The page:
Awards catch up with wounded warriors
June 16, 2009
Two Iraq veterans and students in the Fort Leavenworth-based Army Wounded Warrior Education Initiative finally received the combat awards they earned years earlier.
Lt. Col. Warren Dewey, director of the AW2EI program, said the two Soldiers had not previously received their awards because they had been medically evacuated from the combat theater. He said it took about four months of working with their former units and Army Human Resources Command to complete the necessary paperwork for their awards.
Brig. Gen. Edward Cardon, deputy commandant of the Command and General Staff College, presented the awards at a ceremony June 10 at the Lewis and Clark Center.
Chief Warrant Officer Ari Jean-Baptiste was awarded an Air Medal, Air Medal with "V" Device, Army Commendation Medal and Combat Action Badge.
While assigned to C Troop, 2nd Squadron, 6th Calvary Regiment, Jean-Baptiste received injuries to his feet and back after his OH-58D Kiowa helicopter experienced engine failure and crashed near Kirkuk, Iraq, in March 2007. He and his pilot-in-command, Chief Warrant Officer Pat Scroggin, managed to autorotate the Kiowa to the ground, saving their lives.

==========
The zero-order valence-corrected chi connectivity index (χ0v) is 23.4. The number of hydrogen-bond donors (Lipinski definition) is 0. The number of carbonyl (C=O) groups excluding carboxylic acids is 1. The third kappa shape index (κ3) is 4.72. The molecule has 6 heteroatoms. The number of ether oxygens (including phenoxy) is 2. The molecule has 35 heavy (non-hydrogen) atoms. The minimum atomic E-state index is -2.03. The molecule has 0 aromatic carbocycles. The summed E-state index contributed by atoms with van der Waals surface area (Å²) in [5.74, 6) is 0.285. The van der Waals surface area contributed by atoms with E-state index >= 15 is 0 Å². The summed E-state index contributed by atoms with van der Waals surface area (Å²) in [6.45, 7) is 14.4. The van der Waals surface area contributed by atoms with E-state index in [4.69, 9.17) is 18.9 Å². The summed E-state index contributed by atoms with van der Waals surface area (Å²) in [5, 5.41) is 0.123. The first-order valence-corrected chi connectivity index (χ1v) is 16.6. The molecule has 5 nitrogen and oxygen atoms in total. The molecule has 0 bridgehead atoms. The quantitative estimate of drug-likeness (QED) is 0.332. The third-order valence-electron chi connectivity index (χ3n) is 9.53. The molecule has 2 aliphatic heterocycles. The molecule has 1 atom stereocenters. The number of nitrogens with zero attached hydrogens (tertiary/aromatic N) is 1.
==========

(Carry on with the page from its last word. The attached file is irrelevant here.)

Jean-Baptiste was joined at the ceremony by his wife Saradgene, daughter Pria and son Noah. He credited his family with helping him recover and move forward with his life and his studies.
"They're the ones who have been instrumental in helping me through the tough times in the first few years, and the good times," Jean-Baptiste said.
Retired Capt. Wes Fine was awarded a Bronze Star Medal and Army Commendation Medal.
Fine was a platoon leader in Company B, 1st Battalion, 503rd Infantry Regiment, leading a mission in the Habbaniya area of Iraq in April 2005, when his unit was attacked by indirect fire. He received shrapnel to his chest and face, leading to the removal of his left eye.
"This is really meaningful for me," Fine said at the awards ceremony. "The Army is the highlight of my life; it still is."
Fine began his graduate studies at Hawaii Pacific University, and has now completed his first year in the University of Kansas' international studies master's program. Jean-Baptiste has completed his first year as a graduate student in KU's Political Science Department.
Fine and Jean-Baptiste are two of the seven active-duty or medically retired wounded warriors in the first group of AW2EI students at KU, and will be instructors at CGSC after graduation. The other five AW2EI students were also at the awards ceremony.
"It's quite impressive what you've been able to accomplish," Cardon told the AW2EI students.